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Childhood Lead Poisoning
Reports of Lead Poisoning Down but Many Cases May Go Unreported
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Lead has been used for thousands of years in substances ranging from pipes to makeup. Ancient Romans even added lead to their wine as a sweetener. But these varied uses have left a terrible legacy, because lead is extremely toxic. It interferes with brain development, reducing intelligence and causing shortened attention spans and antisocial behavior. It also increases blood pressure, disrupts kidney function, and damages the reproductive system.

In light of its dangers, lead has been prohibited in many substances in the United States, most notably paint (by 1978) and gasoline (by 1985). But a significant amount of lead persists in the environment from past uses. Before its ban in gasoline, for example, lead-laced automobile exhaust settled into the soil, where it remains in many places. And to this day, homes, schools, and public buildings throughout the Bay Area that were constructed before 1978 contain leaded paint, which can be exposed when newer paint chips or flakes. In addition, lead is still legally used in many products in the United States, including batteries, vinyl, stained glass, and bullets. And many imported products, such as pottery and folk remedies from Asia and Central America, and even some imported cosmetics, contain lead.

Lead is a threat to everyone, but children are most susceptible, because their bodies are still developing. In addition, small children are more often exposed to lead because they crawl on the floor and put objects in their mouths. As a result, they are more likely to ingest lead in the form of contaminated dust or paint chips. In the Bay Area, as in many regions, these are the main sources of lead exposure for children.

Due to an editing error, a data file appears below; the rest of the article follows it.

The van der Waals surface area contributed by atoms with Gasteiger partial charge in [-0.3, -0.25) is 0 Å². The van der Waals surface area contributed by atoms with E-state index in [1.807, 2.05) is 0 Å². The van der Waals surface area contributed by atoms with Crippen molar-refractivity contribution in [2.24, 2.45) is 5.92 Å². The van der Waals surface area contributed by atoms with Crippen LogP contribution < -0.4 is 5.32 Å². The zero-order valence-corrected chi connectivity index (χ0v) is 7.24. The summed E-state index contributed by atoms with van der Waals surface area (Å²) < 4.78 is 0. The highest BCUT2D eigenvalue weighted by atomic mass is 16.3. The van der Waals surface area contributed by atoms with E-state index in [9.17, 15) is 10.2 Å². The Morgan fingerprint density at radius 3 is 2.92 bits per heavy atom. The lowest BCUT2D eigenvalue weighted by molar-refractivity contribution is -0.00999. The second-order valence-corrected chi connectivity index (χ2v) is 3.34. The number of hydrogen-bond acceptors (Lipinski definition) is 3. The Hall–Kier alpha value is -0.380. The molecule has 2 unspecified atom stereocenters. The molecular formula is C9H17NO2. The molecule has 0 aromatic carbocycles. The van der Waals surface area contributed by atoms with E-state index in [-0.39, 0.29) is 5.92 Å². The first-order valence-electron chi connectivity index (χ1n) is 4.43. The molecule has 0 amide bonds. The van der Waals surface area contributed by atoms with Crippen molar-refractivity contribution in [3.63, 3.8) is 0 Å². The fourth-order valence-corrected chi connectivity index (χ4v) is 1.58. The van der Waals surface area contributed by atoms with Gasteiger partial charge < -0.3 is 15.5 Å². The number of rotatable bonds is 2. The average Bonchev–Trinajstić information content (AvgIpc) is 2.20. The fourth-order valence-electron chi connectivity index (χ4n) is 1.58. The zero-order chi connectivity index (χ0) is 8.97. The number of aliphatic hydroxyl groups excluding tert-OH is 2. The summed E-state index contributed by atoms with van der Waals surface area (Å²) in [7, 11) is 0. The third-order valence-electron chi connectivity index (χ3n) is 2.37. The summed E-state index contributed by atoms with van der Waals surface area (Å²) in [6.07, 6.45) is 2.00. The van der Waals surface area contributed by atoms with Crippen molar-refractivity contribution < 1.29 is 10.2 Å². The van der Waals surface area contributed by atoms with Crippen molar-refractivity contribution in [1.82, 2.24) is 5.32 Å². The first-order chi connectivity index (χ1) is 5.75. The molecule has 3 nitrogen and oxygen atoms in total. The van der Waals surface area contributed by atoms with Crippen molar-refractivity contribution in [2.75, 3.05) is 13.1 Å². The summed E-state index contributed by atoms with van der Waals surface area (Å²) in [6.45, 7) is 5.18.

Reporting and Testing
Overall, reported cases of childhood lead poisoning in the Bay Area declined 40 percent from 1992 to 1999. The decrease is good news, but it may not paint an accurate picture of childhood lead poisoning in the Bay Area. Although the decline may reflect progress in getting lead out of the environment, conclusions are difficult to draw for two reasons: the measure used to quantify the problem (reported cases) has limitations, and so does the lead standard.

Relying on the current blood-screening process as a measure of the problem is inherently limited. Because the number of unreported cases is impossible to gauge, the scope of the problem is impossible to gauge. Most children are never tested for lead poisoning. For instance, fewer than one-quarter of children enrolled in MediCal, California's Medicaid program, have been tested. These children are a high-risk population, because many of them are from poor urban areas with housing stocks that tend to have lead problems.

Even when testing is conducted, it has severe limitations. California uses a lax standard for lead poisoning, tracking only those cases in which blood levels are either greater than 20 micrograms per deciliter in a single test, or greater than 15 micrograms in two tests. By contrast, the federal government's standard is twice as strict: it considers blood levels of 10 micrograms per deciliter to be cause for concern.

Matters are further complicated because different types of testing follow different rules. Many lead tests are done by private, rather than government, laboratories. In California, private labs are not required to report blood lead levels under 25 micrograms per deciliter -- two-and-a-half times higher than the federal government's level of concern. (In general, tests done at public hospitals or clinics are processed at government labs; those done at private hospitals or doctors' offices go to private labs.) As a result, many children with lead poisoning under the federal definition do not even show up in the state's records.

All that said, Bay Area residents benefit from a California law that has helped get lead out of the environment. Although the state's standard for lead poisoning remains loose, Proposition 65 (the Safe Drinking Water and Toxic Enforcement Act) has given citizens the tools to fight for the removal of lead from varied sources. Proposition 65 lawsuits have already helped remove lead from calcium supplements, vinyl toys, water faucets, water meters, dishes, pottery, and hair dyes.

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